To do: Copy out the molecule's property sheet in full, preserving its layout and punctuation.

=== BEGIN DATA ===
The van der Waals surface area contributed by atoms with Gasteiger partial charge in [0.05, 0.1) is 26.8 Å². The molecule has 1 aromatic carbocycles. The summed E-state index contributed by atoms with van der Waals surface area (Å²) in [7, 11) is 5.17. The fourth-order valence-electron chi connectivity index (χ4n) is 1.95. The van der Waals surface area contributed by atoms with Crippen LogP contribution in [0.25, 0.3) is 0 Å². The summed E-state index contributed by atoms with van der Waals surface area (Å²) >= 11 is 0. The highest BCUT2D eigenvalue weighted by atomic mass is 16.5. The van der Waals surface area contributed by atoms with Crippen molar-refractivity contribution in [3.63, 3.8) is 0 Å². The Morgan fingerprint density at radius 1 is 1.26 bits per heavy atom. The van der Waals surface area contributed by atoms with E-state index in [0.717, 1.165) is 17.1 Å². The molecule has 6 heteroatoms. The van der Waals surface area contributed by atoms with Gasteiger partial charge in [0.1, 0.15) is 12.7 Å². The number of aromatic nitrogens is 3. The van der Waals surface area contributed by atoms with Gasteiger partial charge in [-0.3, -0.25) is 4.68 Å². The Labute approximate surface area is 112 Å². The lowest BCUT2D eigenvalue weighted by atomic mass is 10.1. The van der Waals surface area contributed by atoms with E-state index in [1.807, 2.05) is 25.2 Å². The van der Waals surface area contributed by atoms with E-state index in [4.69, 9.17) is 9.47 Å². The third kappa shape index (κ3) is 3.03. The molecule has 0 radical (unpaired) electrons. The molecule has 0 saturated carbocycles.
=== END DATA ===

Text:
The van der Waals surface area contributed by atoms with Gasteiger partial charge in [0.05, 0.1) is 26.8 Å². The molecule has 1 aromatic carbocycles. The summed E-state index contributed by atoms with van der Waals surface area (Å²) in [7, 11) is 5.17. The fourth-order valence-electron chi connectivity index (χ4n) is 1.95. The van der Waals surface area contributed by atoms with Crippen LogP contribution in [0.25, 0.3) is 0 Å². The summed E-state index contributed by atoms with van der Waals surface area (Å²) >= 11 is 0. The highest BCUT2D eigenvalue weighted by atomic mass is 16.5. The van der Waals surface area contributed by atoms with Crippen molar-refractivity contribution in [3.63, 3.8) is 0 Å². The Morgan fingerprint density at radius 1 is 1.26 bits per heavy atom. The van der Waals surface area contributed by atoms with E-state index in [0.717, 1.165) is 17.1 Å². The molecule has 6 heteroatoms. The van der Waals surface area contributed by atoms with Gasteiger partial charge in [0.1, 0.15) is 12.7 Å². The number of aromatic nitrogens is 3. The van der Waals surface area contributed by atoms with Gasteiger partial charge in [-0.3, -0.25) is 4.68 Å². The Labute approximate surface area is 112 Å². The lowest BCUT2D eigenvalue weighted by atomic mass is 10.1. The van der Waals surface area contributed by atoms with E-state index in [1.807, 2.05) is 25.2 Å². The van der Waals surface area contributed by atoms with E-state index in [4.69, 9.17) is 9.47 Å². The third kappa shape index (κ3) is 3.03. The molecule has 0 radical (unpaired) electrons. The molecule has 0 saturated carbocycles.